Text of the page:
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City of Somerville’s survey finds people are happy living there

News Somerville
Data from the “Happiness and City Satisfaction Survey’’ shows that residents have gotten happier over the years.
Data from the “Happiness and City Satisfaction Survey’’ shows that residents have gotten happier over the years. Jessica Rinaldi / Globe Staff

Somerville residents are happier on average than those in Switzerland, which was ranked 2015’s happiest country in the world.

That’s one finding from the City of Somerville’s latest “Happiness and City Satisfaction Survey.’’ The survey was randomly distributed to residents in 2011, 2013, and 2015, and found that over these years residents have gotten happier.

When asked the question, “How happy do you feel right now?’’, the average response in 2015 was a 7.8 out of 10, up from 7.5 in 2011 and 7.7 in 2013. When asked, “How satisfied are you with your life in general?’’, the average response in 2015 was an eight. Both those 2015 numbers are higher than the scores of Swiss residents responding to similar questions.

The city noted in its report that only 185 completed surveys, of 500 distributed in 2015, were returned, therefore the sample might not be a full picture of the general population’s feelings.

Life in Somerville

The residents were also asked, “How satisfied are you with Somerville as a place to live?’’ Their responses increased over the years from 7.6 in 2011 to 7.7 in 2013 to 8.2 in 2015.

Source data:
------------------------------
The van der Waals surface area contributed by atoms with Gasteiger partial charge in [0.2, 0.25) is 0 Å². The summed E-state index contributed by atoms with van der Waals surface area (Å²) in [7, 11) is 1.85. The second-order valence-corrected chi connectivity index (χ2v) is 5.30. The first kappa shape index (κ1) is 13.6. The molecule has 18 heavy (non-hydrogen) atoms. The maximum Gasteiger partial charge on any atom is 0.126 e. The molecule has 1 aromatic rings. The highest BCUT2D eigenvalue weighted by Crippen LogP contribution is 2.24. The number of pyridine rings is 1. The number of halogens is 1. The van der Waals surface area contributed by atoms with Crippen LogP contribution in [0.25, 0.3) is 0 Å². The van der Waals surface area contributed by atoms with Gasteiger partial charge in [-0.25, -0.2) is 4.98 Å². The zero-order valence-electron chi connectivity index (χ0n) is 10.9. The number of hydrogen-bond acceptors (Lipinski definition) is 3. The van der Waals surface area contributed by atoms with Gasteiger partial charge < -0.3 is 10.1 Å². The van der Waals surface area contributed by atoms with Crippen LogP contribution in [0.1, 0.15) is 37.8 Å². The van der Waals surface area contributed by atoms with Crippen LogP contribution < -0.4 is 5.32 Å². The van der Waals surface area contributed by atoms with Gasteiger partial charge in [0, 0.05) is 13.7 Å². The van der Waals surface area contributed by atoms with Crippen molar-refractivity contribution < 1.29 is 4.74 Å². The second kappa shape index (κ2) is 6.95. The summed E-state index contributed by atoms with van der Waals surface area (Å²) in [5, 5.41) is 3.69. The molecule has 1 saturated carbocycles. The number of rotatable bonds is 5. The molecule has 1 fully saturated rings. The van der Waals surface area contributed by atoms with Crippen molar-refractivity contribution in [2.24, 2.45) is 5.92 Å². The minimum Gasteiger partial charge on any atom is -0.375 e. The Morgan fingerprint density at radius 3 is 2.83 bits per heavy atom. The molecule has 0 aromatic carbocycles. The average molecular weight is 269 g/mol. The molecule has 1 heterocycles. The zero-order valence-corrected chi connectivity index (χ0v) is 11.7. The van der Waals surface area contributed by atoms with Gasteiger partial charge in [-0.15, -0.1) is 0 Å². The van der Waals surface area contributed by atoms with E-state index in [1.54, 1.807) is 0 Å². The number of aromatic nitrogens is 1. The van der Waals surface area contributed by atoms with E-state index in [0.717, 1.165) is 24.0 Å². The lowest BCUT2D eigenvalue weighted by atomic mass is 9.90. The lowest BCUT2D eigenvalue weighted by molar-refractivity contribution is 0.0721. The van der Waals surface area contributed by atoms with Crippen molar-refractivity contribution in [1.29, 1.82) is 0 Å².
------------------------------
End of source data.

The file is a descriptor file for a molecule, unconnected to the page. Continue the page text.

Each Ward in Somerville individually reported greater levels of city satisfaction between 2013 and 2015, with Ward 1 showing the greatest increase. Ward 1 includes East Somerville, along with Assembly Square.

There’s been a large amount of development in the Ward, especially at Assembly Square, and more is still to come.

Residents also said they felt safe walking in their communities at night and that they were satisfied with the physical appearance of the neighborhoods and parks.

Room for improvement

But the city realizes it still has things to work on.

“We do use it for gauging residents’ satisfaction and with that we hope to be able to address any issues we see that could be problematic,’’ Daniel Hadley, chief of staff to Somerville Mayor Joseph A. Curtatone, told The Boston Globe.

One thing Somerville residents weren’t psyched about was how pricey the city has become. Asked to rate the cost of housing on a 5-point scale, respondents gave it a 2.6.

Somerville residents also reported lower levels of satisfaction with certain city amenities, like quality of public schools and trust in the local police.